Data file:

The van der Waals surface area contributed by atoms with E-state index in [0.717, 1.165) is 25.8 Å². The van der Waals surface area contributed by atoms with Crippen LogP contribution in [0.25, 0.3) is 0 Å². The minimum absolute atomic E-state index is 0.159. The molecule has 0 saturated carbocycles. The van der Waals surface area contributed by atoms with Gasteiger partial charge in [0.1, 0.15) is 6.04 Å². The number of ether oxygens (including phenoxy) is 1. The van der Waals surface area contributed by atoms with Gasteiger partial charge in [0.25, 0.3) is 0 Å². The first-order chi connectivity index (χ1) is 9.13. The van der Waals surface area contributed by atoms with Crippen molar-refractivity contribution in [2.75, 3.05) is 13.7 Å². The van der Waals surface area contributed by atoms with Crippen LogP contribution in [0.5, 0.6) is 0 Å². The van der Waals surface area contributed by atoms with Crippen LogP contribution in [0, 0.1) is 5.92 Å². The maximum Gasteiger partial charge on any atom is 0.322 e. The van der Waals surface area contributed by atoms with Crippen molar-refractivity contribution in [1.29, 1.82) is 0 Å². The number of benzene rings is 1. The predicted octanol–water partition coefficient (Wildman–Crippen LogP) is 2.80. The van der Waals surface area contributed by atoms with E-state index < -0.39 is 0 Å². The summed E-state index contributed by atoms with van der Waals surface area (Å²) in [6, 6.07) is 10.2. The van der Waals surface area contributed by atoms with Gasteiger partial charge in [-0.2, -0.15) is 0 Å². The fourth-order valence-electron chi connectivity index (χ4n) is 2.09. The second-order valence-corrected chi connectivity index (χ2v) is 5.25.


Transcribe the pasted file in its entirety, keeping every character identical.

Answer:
The van der Waals surface area contributed by atoms with E-state index in [0.717, 1.165) is 25.8 Å². The van der Waals surface area contributed by atoms with Crippen LogP contribution in [0.25, 0.3) is 0 Å². The minimum absolute atomic E-state index is 0.159. The molecule has 0 saturated carbocycles. The van der Waals surface area contributed by atoms with Gasteiger partial charge in [0.1, 0.15) is 6.04 Å². The number of ether oxygens (including phenoxy) is 1. The van der Waals surface area contributed by atoms with Gasteiger partial charge in [0.25, 0.3) is 0 Å². The first-order chi connectivity index (χ1) is 9.13. The van der Waals surface area contributed by atoms with Crippen molar-refractivity contribution in [2.75, 3.05) is 13.7 Å². The van der Waals surface area contributed by atoms with Crippen LogP contribution in [0.5, 0.6) is 0 Å². The van der Waals surface area contributed by atoms with Crippen LogP contribution in [0, 0.1) is 5.92 Å². The maximum Gasteiger partial charge on any atom is 0.322 e. The van der Waals surface area contributed by atoms with Crippen molar-refractivity contribution in [1.29, 1.82) is 0 Å². The number of benzene rings is 1. The predicted octanol–water partition coefficient (Wildman–Crippen LogP) is 2.80. The van der Waals surface area contributed by atoms with E-state index < -0.39 is 0 Å². The summed E-state index contributed by atoms with van der Waals surface area (Å²) in [6, 6.07) is 10.2. The van der Waals surface area contributed by atoms with Gasteiger partial charge in [-0.2, -0.15) is 0 Å². The fourth-order valence-electron chi connectivity index (χ4n) is 2.09. The second-order valence-corrected chi connectivity index (χ2v) is 5.25.